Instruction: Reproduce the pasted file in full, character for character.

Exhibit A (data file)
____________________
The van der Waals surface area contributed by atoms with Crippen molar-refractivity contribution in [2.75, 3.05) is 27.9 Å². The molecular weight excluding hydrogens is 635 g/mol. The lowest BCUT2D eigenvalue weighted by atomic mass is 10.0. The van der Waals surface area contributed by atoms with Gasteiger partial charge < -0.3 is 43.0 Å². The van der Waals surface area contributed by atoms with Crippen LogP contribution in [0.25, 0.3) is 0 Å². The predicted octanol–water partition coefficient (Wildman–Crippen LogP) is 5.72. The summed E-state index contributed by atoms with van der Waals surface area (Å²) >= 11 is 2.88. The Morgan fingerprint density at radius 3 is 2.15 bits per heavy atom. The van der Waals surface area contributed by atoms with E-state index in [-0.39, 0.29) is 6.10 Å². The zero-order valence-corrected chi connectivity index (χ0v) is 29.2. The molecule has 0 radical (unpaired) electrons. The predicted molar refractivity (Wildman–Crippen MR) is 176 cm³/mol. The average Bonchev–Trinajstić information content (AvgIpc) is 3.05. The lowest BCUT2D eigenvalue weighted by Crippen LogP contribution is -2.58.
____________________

The van der Waals surface area contributed by atoms with Crippen molar-refractivity contribution in [2.75, 3.05) is 27.9 Å². The molecular weight excluding hydrogens is 635 g/mol. The lowest BCUT2D eigenvalue weighted by atomic mass is 10.0. The van der Waals surface area contributed by atoms with Gasteiger partial charge < -0.3 is 43.0 Å². The van der Waals surface area contributed by atoms with Crippen LogP contribution in [0.25, 0.3) is 0 Å². The predicted octanol–water partition coefficient (Wildman–Crippen LogP) is 5.72. The summed E-state index contributed by atoms with van der Waals surface area (Å²) >= 11 is 2.88. The Morgan fingerprint density at radius 3 is 2.15 bits per heavy atom. The van der Waals surface area contributed by atoms with E-state index in [-0.39, 0.29) is 6.10 Å². The zero-order valence-corrected chi connectivity index (χ0v) is 29.2. The molecule has 0 radical (unpaired) electrons. The predicted molar refractivity (Wildman–Crippen MR) is 176 cm³/mol. The average Bonchev–Trinajstić information content (AvgIpc) is 3.05. The lowest BCUT2D eigenvalue weighted by Crippen LogP contribution is -2.58.